Metformin use at the time of index AMI but not afterwards, compared to no metformin use, was associated with an increased hazard of the primary composite outcome (HR 1.41 [1.28–1.56], P < 0.001, Additional file 1: Table S4). This was driven by an increase in the hazard of cardiovascular mortality (HR 1.50 [1.33–1.68], P < 0.001). Patients on metformin at the time of index AMI who had no subsequent prescriptions of this drug had an increased hazard of all-cause mortality (HR 1.31 [1.19–1.43], P < 0.001) but the association with HF hospitalisation was not statistically significant (HR 1.12 [0.98–1.45], P = 0.078, Additional file 1: Table S4).
In the analysis of time-varying metformin use post-AMI in patients who were not on metformin at the time of AMI, the hazard of MACE was similar during periods of metformin use compared to periods of non-use (HR 0.96 [0.78–1.19], P = 0.732). However, consistent with previous reports, all-cause mortality was lower during periods of metformin use (HR 0.75 [0.62–0.93], P = 0.009) in this cohort, as was the hazard of hospitalised HF, although this did not reach statistical significance (HR 0.67 [0.47–1.01], P = 0.056). There was no evidence of association with cardiovascular mortality (HR 0.88 [0.67–1.15], P = 0.345). Additional sensitivity analyses are described in Additional file 1: Additional results.
Based on previous basic and clinical studies, we hypothesised that metformin administration would confer cardioprotection in the setting of AMI. We interrogated linked, prospectively recorded, electronic health records of patients with T2DM experiencing their first AMI, using primary care linked to hospital admission and mortality data. This is the first study investigating the association of outcomes after AMI in diabetic patients with metformin pre-treatment. We observed an older cohort, higher rates of previous cardiovascular disease and worse outcomes compared to other studies of AMI in diabetic patients [29, 30], indicating that ours is a high-risk cohort.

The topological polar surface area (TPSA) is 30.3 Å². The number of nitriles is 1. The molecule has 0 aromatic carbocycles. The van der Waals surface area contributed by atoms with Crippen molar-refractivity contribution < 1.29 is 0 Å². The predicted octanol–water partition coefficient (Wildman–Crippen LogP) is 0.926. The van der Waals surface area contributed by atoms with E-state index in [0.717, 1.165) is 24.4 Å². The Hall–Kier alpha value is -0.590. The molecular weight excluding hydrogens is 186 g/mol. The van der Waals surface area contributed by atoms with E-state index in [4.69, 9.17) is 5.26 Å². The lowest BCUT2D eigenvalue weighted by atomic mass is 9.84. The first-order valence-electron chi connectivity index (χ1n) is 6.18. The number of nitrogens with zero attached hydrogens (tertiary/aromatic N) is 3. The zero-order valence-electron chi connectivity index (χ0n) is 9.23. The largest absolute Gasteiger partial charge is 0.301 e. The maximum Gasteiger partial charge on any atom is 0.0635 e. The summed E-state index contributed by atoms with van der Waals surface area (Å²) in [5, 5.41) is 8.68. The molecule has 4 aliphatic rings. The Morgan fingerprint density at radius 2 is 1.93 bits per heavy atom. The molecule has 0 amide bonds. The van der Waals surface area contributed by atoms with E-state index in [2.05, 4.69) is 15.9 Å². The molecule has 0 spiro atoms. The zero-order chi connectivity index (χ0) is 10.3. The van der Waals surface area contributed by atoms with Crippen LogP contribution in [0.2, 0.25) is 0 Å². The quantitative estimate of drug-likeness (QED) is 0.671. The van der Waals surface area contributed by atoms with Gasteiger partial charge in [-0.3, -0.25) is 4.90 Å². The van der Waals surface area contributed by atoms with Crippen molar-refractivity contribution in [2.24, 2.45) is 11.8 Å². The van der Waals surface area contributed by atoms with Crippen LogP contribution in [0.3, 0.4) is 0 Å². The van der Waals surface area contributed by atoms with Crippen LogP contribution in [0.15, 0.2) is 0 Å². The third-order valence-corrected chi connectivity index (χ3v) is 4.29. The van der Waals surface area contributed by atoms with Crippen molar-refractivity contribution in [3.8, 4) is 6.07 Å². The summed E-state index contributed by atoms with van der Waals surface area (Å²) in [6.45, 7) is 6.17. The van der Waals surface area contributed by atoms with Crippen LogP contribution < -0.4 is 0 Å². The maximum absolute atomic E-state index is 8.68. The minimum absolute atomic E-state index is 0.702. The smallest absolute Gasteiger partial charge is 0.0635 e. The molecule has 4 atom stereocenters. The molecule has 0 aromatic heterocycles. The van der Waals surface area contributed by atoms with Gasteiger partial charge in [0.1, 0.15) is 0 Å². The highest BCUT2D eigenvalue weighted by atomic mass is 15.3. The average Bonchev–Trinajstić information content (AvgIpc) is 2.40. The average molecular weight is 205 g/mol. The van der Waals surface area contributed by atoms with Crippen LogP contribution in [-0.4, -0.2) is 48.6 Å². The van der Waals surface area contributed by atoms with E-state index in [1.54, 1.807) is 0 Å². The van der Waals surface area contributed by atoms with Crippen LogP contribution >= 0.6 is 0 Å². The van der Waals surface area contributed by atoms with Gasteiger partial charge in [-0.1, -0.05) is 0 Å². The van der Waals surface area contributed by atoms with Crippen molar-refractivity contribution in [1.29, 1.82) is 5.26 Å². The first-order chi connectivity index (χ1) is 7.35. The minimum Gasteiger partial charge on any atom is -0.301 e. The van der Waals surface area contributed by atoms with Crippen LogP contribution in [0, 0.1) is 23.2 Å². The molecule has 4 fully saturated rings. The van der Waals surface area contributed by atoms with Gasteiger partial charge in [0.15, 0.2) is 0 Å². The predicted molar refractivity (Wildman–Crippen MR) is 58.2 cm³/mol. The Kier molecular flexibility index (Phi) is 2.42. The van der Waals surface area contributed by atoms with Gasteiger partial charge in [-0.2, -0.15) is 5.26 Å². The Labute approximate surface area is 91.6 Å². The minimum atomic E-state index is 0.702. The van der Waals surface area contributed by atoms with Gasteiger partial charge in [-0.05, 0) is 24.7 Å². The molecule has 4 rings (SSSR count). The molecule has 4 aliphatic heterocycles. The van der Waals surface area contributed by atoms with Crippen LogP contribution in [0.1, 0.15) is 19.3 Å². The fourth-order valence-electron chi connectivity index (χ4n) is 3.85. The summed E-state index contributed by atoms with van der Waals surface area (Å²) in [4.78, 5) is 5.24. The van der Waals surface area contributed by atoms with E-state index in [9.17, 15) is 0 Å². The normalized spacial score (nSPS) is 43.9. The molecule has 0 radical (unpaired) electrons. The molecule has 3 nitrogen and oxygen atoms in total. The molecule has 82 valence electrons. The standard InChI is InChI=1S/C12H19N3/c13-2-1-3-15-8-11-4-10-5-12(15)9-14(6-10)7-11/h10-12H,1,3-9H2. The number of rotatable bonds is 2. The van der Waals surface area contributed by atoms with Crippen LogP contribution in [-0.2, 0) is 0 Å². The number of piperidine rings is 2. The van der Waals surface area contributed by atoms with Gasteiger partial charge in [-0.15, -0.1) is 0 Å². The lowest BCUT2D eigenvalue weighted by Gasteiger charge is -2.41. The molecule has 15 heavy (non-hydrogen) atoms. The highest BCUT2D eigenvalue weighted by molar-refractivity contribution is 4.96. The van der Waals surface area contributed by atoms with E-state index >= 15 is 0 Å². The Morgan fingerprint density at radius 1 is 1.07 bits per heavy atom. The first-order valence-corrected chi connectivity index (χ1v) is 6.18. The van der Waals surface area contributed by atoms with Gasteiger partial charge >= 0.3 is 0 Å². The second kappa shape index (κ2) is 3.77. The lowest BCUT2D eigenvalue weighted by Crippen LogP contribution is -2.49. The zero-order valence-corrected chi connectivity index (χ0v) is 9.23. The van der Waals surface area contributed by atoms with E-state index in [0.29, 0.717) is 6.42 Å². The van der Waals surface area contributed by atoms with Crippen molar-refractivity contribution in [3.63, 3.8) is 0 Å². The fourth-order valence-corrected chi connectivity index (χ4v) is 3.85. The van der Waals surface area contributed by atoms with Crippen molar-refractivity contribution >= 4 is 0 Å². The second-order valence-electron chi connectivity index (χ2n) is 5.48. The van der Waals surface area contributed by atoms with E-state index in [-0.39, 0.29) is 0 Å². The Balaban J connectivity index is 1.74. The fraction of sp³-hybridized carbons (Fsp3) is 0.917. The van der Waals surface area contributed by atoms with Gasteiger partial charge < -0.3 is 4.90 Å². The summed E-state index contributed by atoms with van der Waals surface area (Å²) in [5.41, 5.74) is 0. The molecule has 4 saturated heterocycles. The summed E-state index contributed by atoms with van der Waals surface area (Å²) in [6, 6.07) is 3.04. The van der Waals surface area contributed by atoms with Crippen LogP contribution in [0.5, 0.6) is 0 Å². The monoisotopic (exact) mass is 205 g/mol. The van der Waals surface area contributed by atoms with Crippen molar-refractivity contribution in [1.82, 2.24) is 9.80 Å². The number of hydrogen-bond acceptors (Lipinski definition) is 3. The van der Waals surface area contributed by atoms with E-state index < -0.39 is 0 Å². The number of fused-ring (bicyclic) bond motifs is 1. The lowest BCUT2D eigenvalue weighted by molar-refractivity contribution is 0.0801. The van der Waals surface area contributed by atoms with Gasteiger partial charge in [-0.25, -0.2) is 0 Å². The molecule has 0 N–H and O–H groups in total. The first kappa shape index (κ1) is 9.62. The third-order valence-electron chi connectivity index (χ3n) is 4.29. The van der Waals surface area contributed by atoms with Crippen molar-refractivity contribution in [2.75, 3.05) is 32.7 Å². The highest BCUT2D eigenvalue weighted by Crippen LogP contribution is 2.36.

Metformin use at time of AMI
Among over 4000 patients identified, the majority were receiving metformin at the time of index AMI, which was associated with worse outcomes with respect to the composite endpoint compared to patients on alternative oral hypoglycaemic agents. This which was driven by cardiovascular mortality and was the case despite similar glycaemic control in the two treatment groups, albeit it with higher rates of insulin prescription in the metformin group. This association was not evident in patients who survived the first month post index AMI, suggesting an acute, non-lasting effect. Interestingly, these findings only applied to patients taking metformin at the time of AMI, whereas post-AMI metformin use was associated with similar or reduced risk (and attenuated the strength of association in the primary analysis), in keeping with previous reports . Taken together and acknowledging potential bias associated with observational studies (including a more severe diabetes phenotype as indicated by a higher use of insulin in metformin users), these findings challenge reports of an acute infarct-sparing role for metformin.